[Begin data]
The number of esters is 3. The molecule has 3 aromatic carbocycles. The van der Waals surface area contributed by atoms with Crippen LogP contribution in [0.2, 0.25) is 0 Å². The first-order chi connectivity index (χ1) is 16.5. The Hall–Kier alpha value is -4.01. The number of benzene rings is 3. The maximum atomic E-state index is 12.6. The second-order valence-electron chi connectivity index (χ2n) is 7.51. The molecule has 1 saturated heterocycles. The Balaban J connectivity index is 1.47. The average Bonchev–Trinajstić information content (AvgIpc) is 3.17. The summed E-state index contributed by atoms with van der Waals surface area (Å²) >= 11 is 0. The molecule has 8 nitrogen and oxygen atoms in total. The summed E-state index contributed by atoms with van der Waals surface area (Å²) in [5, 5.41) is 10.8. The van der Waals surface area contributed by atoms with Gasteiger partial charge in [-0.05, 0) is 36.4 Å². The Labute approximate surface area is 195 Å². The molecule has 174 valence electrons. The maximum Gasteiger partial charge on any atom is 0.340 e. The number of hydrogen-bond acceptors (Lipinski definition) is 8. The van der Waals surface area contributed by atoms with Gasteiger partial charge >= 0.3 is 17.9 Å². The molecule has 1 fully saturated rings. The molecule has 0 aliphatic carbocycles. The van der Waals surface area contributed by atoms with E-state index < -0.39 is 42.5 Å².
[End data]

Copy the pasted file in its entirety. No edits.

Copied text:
The number of esters is 3. The molecule has 3 aromatic carbocycles. The van der Waals surface area contributed by atoms with Crippen LogP contribution in [0.2, 0.25) is 0 Å². The first-order chi connectivity index (χ1) is 16.5. The Hall–Kier alpha value is -4.01. The number of benzene rings is 3. The maximum atomic E-state index is 12.6. The second-order valence-electron chi connectivity index (χ2n) is 7.51. The molecule has 1 saturated heterocycles. The Balaban J connectivity index is 1.47. The average Bonchev–Trinajstić information content (AvgIpc) is 3.17. The summed E-state index contributed by atoms with van der Waals surface area (Å²) >= 11 is 0. The molecule has 8 nitrogen and oxygen atoms in total. The summed E-state index contributed by atoms with van der Waals surface area (Å²) in [5, 5.41) is 10.8. The van der Waals surface area contributed by atoms with Gasteiger partial charge in [-0.05, 0) is 36.4 Å². The Labute approximate surface area is 195 Å². The molecule has 174 valence electrons. The maximum Gasteiger partial charge on any atom is 0.340 e. The number of hydrogen-bond acceptors (Lipinski definition) is 8. The van der Waals surface area contributed by atoms with Gasteiger partial charge >= 0.3 is 17.9 Å². The molecule has 1 fully saturated rings. The molecule has 0 aliphatic carbocycles. The van der Waals surface area contributed by atoms with E-state index < -0.39 is 42.5 Å².